From the 2011 Film “Five Days of War,” about the Georgian side of the 2008 Russia-Georgia War.

The Russians have occupied part of internationally-recognized Georgian territory since capturing it in 2008. The aftermath of that conflict saw Russian occupation of the territories of Abkhazia and South Ossetia, Russian recognition of those territories as sovereign states, and a permanent Russian military presence in both areas. Thousands of Russian troops are stationed there to this day. Georgia still considers those areas to belong to Georgia.

That same year, the NATO membership decided Georgia would definitely become a NATO member one day. Secretary Stoltenberg reaffirmed the commitment of NATO allies to Georgia, saying there was nothing Russia can do to prevent the move.

“We are not accepting that Russia or any other power can decide what members can do,” he said. “No country has the right to influence NATO’s open-door policy.”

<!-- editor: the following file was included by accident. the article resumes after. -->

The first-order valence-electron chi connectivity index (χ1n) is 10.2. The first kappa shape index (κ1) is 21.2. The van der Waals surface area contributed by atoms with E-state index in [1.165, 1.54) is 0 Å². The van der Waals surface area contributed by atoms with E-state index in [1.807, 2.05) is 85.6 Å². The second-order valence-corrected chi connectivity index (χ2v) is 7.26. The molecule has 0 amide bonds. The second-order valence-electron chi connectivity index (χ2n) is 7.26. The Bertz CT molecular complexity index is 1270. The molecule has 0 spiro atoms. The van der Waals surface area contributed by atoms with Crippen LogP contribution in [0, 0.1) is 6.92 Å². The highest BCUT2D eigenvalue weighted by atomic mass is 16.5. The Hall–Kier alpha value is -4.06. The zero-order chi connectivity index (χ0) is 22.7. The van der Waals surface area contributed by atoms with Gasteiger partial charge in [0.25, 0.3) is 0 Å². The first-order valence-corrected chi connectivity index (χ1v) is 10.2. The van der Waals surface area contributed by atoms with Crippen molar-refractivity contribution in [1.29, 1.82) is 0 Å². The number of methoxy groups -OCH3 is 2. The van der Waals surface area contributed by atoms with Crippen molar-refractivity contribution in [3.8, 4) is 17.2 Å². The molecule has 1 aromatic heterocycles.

This group has launched a fellowship program to put more veterans in Congress

American and Georgian troops during military exercises in the Caucasian country.

Georgia has been in what Russia considers its sphere of influence since the days of the Tsar, which can put the country in a precarious situation so close to its powerful neighbor. Ukraine has also been trying to escape Russian influence since the fall of the Soviet Union and has tried to do so by moving closer to joining the NATO alliance. Russia considered Ukraine’s membership in NATO to be a direct national security threat, which led to the unofficial invasion of Ukraine and the annexation of the Crimean Peninsula.

Russia used similar tactics in the lead-up to its 2008 invasion of Georgia, including the use of Russian-backed insurgents, Russian-made weapons, and even the first use of concurrent cyberattacks during a conventional armed conflict. If the Russian Army made such an aggressive move on Georgia as a NATO member, the attack would trigger NATO’s Article 5 – that an attack on one member country is an attack on all countries.

This group has launched a fellowship program to put more veterans in Congress